- Word count: 1955
the speakers thoughts on "milk white breasts and... virginity" in lines 12 and 13. The questions themselves are not typical of a general studies exam and are seemingly random, much like thought processes often are, though reference to "the decameron" could be linked to the adolescent and hormonal thoughts of lines 12 and 13. Armitage's reputation for representing and understanding youth culture is highlighted by his reference to the general studies exam as "..a doddle, a cinch for anyone with an ounce of common sense" in lines 6 and 7. This concept of general studies remains true today while the speaker's insight on the use of "...a calculator with a memory feature" to cheat shows the writer's comprehension of such things.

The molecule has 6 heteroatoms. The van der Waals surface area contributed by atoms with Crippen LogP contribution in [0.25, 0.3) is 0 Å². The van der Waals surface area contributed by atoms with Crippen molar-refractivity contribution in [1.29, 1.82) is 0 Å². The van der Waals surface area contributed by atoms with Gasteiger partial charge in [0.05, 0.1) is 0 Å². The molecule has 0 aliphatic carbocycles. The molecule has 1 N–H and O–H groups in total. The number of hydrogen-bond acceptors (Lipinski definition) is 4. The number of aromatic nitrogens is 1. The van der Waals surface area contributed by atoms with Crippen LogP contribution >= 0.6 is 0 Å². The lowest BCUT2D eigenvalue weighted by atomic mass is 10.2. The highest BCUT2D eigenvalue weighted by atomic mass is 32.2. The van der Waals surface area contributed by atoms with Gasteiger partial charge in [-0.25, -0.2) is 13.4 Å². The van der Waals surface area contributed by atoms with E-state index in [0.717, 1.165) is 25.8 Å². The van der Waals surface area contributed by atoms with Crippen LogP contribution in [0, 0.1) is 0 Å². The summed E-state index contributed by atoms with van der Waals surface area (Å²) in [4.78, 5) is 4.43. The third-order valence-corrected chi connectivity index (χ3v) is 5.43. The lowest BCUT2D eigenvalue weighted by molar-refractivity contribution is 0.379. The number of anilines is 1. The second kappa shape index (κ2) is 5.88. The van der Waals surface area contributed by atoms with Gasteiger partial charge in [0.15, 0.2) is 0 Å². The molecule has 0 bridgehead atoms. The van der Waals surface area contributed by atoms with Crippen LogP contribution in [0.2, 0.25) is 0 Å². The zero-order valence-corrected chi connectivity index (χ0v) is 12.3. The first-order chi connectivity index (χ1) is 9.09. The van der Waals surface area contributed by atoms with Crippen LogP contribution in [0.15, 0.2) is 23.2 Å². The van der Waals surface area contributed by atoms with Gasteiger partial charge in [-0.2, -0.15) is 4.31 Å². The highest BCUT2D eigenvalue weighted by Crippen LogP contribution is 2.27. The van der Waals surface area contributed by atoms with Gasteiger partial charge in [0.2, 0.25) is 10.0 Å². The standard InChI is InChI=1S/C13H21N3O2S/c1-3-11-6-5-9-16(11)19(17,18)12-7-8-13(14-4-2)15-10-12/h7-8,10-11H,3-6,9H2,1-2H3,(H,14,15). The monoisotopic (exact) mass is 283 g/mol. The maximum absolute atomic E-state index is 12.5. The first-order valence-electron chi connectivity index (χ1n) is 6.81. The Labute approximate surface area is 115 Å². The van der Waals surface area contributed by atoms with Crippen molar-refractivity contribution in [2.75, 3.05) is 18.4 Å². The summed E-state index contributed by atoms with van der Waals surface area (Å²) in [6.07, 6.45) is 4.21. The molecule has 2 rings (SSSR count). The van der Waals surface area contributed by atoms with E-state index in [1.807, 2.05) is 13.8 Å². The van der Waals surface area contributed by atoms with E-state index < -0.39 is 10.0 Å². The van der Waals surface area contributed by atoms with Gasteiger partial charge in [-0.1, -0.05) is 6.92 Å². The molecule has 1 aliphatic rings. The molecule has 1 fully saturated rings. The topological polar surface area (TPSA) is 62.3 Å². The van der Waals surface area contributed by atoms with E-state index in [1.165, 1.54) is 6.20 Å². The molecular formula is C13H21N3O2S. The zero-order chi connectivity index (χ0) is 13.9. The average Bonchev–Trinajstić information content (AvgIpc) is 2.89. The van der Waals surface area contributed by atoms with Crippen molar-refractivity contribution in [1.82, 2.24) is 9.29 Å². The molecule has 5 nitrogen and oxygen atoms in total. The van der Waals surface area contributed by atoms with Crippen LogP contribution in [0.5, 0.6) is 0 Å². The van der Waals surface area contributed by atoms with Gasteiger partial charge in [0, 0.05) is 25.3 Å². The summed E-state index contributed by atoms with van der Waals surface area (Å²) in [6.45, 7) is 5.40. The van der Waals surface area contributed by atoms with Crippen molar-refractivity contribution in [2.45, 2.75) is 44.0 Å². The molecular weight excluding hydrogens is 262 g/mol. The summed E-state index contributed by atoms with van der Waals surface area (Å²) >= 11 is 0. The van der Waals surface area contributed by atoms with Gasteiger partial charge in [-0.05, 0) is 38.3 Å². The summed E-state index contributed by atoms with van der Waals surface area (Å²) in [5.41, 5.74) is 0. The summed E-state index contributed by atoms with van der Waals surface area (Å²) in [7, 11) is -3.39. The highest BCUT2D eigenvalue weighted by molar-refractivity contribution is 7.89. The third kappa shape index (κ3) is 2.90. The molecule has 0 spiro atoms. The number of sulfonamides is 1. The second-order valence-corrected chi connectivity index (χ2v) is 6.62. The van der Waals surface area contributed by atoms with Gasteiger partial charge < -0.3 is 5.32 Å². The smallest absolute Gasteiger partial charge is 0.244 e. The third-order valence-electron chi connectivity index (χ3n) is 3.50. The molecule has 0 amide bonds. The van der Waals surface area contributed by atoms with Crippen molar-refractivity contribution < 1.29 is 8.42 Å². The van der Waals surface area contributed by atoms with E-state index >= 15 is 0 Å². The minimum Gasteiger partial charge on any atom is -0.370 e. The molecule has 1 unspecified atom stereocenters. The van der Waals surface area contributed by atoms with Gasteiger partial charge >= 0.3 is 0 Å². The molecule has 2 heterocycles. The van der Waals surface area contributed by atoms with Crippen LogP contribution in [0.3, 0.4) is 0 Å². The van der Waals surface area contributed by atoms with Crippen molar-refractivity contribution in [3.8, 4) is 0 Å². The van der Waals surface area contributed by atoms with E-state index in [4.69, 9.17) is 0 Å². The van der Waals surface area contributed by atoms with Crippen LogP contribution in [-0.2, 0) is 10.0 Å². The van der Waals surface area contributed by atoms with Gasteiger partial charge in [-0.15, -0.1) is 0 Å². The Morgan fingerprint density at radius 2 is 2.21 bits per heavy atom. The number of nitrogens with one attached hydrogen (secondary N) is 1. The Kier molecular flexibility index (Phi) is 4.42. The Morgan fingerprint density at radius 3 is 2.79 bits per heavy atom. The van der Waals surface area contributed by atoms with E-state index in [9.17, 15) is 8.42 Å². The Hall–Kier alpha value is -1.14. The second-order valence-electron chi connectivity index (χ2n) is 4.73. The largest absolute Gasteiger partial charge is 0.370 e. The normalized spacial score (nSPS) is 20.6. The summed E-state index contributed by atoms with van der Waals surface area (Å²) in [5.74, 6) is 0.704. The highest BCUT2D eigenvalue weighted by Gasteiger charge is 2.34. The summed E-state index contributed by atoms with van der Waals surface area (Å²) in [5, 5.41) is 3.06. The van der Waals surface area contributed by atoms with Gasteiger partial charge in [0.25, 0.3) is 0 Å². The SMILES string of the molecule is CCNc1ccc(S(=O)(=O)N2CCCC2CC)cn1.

- Word count: 1268
The poem has a very informal manner. It is not directed at any individual person and the use of ellipsis, where there seems to be a word or more than one word missing from the sentence is used effectively to keep to the ten syllable per line structure. The words "bacon eaten" which are used in the poem seem to be cut short and it feels that it should actually have written, "the bacon was eaten". It's register is very standard and it is wrote how you would expect Simon Armitage to say it.
- Word count: 1246